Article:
What is the kenosis?Question: "What is the kenosis?"
Answer: The term kenosis comes from the Greek word for the doctrine of Christ’s self-emptying in His incarnation. The kenosis was a self-renunciation, not an emptying Himself of deity nor an exchange of deity for humanity. Philippians 2:7 tells us that Jesus “emptied Himself, taking the form of a bond-servant, and being made in the likeness of men." Jesus did not cease to be God during His earthly ministry. But He did set aside His heavenly glory of a face-to-face relationship with God. He also set aside His independent authority. During His earthly ministry, Christ completely submitted Himself to the will of the Father.
As part of the kenosis, Jesus sometimes operated with the limitations of humanity (John 4:6; 19:28). God does not get tired or thirsty. Matthew 24:36 tells us, “No one knows about that day or hour, not even the angels in heaven, nor the Son, but only the Father.” We might wonder, if Jesus is God, how could He not know everything, as God does (Psalm 139:1-6)? It seems that, while Jesus was on earth, He surrendered the use of some of His divine attributes. Jesus was still perfectly holy, just, merciful, gracious, righteous, and loving—but to varying degrees Jesus veiled His omniscience and omnipotence.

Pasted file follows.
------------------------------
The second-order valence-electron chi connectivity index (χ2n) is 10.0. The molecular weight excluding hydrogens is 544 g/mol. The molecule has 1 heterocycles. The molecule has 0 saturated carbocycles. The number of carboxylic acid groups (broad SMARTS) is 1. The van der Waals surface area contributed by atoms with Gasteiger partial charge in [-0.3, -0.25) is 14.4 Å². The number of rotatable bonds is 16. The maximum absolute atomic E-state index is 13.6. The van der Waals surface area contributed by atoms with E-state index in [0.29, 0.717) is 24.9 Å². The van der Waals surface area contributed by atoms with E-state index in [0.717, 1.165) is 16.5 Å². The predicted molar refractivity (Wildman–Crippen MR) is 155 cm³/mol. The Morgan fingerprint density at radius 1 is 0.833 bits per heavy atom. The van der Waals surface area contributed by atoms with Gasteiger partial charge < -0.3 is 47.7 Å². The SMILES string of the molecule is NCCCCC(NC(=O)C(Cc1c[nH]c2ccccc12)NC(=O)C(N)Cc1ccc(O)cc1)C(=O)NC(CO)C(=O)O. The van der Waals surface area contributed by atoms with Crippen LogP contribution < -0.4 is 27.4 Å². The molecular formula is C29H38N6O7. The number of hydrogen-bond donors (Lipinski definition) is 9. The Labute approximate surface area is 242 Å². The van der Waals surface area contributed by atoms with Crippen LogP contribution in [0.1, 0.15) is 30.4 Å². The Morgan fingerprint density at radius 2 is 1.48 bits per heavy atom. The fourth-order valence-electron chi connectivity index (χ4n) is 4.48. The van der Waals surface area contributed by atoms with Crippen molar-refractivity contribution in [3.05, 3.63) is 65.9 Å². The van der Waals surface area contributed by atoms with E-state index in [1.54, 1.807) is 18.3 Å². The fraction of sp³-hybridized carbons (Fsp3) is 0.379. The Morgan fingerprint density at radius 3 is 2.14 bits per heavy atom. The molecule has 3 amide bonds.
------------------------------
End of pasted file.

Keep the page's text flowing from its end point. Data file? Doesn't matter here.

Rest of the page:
When it comes to the kenosis, we often focus too much on what Jesus gave up. The kenosis also deals with what Christ took on. Jesus added to Himself a human nature and humbled Himself. Jesus went from being the glory of glories in heaven to being a human being who was put to death on the cross. Philippians 2:7-8 declares, "Taking the very nature of a servant, being made in human likeness. And being found in appearance as a man, He humbled Himself and became obedient to death—even death on a cross!" In the ultimate act of humility, the God of the universe became a human being and died for His creation. The kenosis, therefore, is the act of Christ taking on a human nature with all of its limitations, except with no sin.
Recommended Resource: Jesus: The Greatest Life of All by Charles Swindoll
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